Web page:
Complement System Disorders

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Hereditary angioedema is an autosomal dominant primary immunodeficiency disorder characterized by a C1 inhibitor deficiency. This deficiency leads to an overactive complement system, due to the lack of inhibition on C1, resulting in unchecked cleavage and activation of downstream C2 & C4. The deficiency in C1 inhibitor results in reduced inactivation of kallikrein, thereby causing uncontrolled bradykinin production. This cascade of events increases levels of C3a, C4a, & C5a. These complement proteins and bradykinin are vasoactive substances, and their cumulative effects result in vasodilation and increased vascular permeability.

Clinically, hereditary angioedema causes widespread angioedema—presenting as painless, non-pitting swelling affecting the face, neck, lips, and tongue. Additionally, angioedema of the GI tract can result in symptoms like abdominal pain, nausea/vomiting, & diarrhea. Lab findings include low C4 due to consumption by overactive complement. ACE inhibitors can exacerbate hereditary angioedema as ACE normally degrades bradykinin.

Complement deficiencies are primary immunodeficiencies affecting various components, such as C1, C2, C3, & C4 deficiencies. Among these, C2 deficiency is the most common. These deficiencies increase susceptibility to encapsulated bacteria, like Strep pneumo, H. influenzae, & N. meningitidis, as the early complement system is crucial for opsonization and phagocytosis of these pathogens. Additionally, deficiencies in C1, C2, and C4 increase the risk of systemic lupus erythematosus.

C5-9 deficiencies are associated with the absence or malfunctioning of the membrane attack complex (MAC), consisting of C5-C9. These deficiencies increase vulnerability to Neisseria species, especially N. meningitidis, as MAC is vital for killing this species of bacteria.

Paroxysmal nocturnal hemoglobinuria (PNH) is a condition stemming from mutations in the PIG-A gene, leading to deficient GPI anchor protein and consequently decreased CD55 & CD59 complement inhibitors on the surface of red blood cells. This results in an overactive complement system, including MAC, resulting in intravascular hemolysis due to RBC lysis by the complement system.

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How does hereditary angioedema develop and what impact does it have on the complement system?

Hereditary angioedema arises due to a deficiency in the C1 inhibitor. This deficiency results in an uninhibited C1, leading to unchecked activation of downstream complement proteins, specifically C2 and C4. Consequently, the complement system becomes hyperactive because of the diminished inhibition of C1.

How does a deficiency in C1 inhibitor contribute to the pathophysiology and clinical manifestations of hereditary angioedema?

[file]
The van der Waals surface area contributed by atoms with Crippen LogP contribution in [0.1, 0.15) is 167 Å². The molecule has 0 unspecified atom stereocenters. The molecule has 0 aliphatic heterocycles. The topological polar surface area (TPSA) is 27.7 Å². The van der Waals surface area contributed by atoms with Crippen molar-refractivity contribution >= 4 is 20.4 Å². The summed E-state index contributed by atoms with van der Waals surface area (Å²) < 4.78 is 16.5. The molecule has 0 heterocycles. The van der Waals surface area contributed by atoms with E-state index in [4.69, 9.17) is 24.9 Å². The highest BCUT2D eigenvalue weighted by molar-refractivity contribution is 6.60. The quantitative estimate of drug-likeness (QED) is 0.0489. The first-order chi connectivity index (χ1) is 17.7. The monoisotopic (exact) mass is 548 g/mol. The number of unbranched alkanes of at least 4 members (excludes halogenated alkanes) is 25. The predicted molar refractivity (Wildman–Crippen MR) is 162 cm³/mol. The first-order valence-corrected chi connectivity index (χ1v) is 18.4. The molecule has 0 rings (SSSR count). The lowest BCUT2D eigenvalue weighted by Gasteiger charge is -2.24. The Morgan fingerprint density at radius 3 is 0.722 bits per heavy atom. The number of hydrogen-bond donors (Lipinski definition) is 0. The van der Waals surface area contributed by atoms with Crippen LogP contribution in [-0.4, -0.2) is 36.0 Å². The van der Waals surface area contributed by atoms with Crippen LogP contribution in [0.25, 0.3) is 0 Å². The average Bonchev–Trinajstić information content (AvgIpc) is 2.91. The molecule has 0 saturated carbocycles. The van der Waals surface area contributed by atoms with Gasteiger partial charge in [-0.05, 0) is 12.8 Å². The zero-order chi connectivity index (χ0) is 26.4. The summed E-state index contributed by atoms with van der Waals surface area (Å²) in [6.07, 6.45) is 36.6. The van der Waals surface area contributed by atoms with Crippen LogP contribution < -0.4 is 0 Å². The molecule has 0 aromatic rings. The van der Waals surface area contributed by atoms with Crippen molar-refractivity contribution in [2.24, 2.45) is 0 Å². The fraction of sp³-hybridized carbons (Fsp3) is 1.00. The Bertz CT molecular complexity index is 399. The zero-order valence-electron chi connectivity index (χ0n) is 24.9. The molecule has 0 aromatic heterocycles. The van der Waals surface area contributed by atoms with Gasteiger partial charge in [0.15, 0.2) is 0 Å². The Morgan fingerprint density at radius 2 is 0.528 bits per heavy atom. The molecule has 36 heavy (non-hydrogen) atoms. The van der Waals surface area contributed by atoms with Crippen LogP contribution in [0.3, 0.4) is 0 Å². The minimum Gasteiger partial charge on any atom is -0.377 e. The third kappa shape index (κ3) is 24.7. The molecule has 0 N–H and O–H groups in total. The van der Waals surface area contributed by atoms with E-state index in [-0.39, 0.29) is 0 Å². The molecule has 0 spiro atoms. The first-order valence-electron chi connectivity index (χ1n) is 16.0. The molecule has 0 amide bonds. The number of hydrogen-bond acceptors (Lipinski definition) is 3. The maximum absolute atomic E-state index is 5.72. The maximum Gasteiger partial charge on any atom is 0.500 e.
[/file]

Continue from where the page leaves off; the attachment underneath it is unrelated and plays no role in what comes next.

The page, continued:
In hereditary angioedema, a deficiency in C1 inhibitor leads to a cascade of events that disrupt normal physiological processes. One of the primary consequences is the reduced inactivation of kallikrein, an enzyme that plays contributes to the production of bradykinin. The uncontrolled production of bradykinin, in turn, leads to increased vascular permeability and fluid leakage into surrounding tissues, causing episodes of swelling or angioedema. Additionally, the deficiency in C1 inhibitor results in elevated levels of complement proteins C3a, C4a, and C5a. This overactivation of the complement cascade contributes to the production of various vasoactive substances, further exacerbating the symptoms and potentially leading to life-threatening complications.

What clinical manifestations are associated with hereditary angioedema?

Individuals with hereditary angioedema often experience widespread angioedema, manifesting as painless, non-pitting swelling of areas like the face, neck, lips, and tongue. Other symptoms can encompass abdominal pain, nausea, vomiting, and diarrhea, all attributed to angioedema affecting the gastrointestinal tract. A common laboratory finding in these individuals is low C4 levels due to consumption by overactive complement.

Which complement system deficiencies increase the risk of infections from encapsulated bacteria?

Deficiencies in complement proteins C1, C2, C3, and C4 elevate the risk of infections from encapsulated bacteria, including Strep pneumo, H. influenzae, and N. meningitidis, due to the compromised ability of early complement to opsonize foreign pathogens for phagocytosis. Additionally, these deficiencies can also predispose individuals to systemic lupus erythematosus.

How does paroxysmal nocturnal hemoglobinuria (PNH) impact the complement system?

Paroxysmal nocturnal hemoglobinuria (PNH) is characterized by mutations in the PIG-A gene, leading to a deficiency in the GPI anchor protein. This deficiency results in decreased levels of complement inhibitors, specifically CD55 and CD59, on the surface of RBCs. The subsequent reduction in complement inhibitors prompts an overactive complement system, including the membrane attack complex (MAC), causing red blood cell lysis.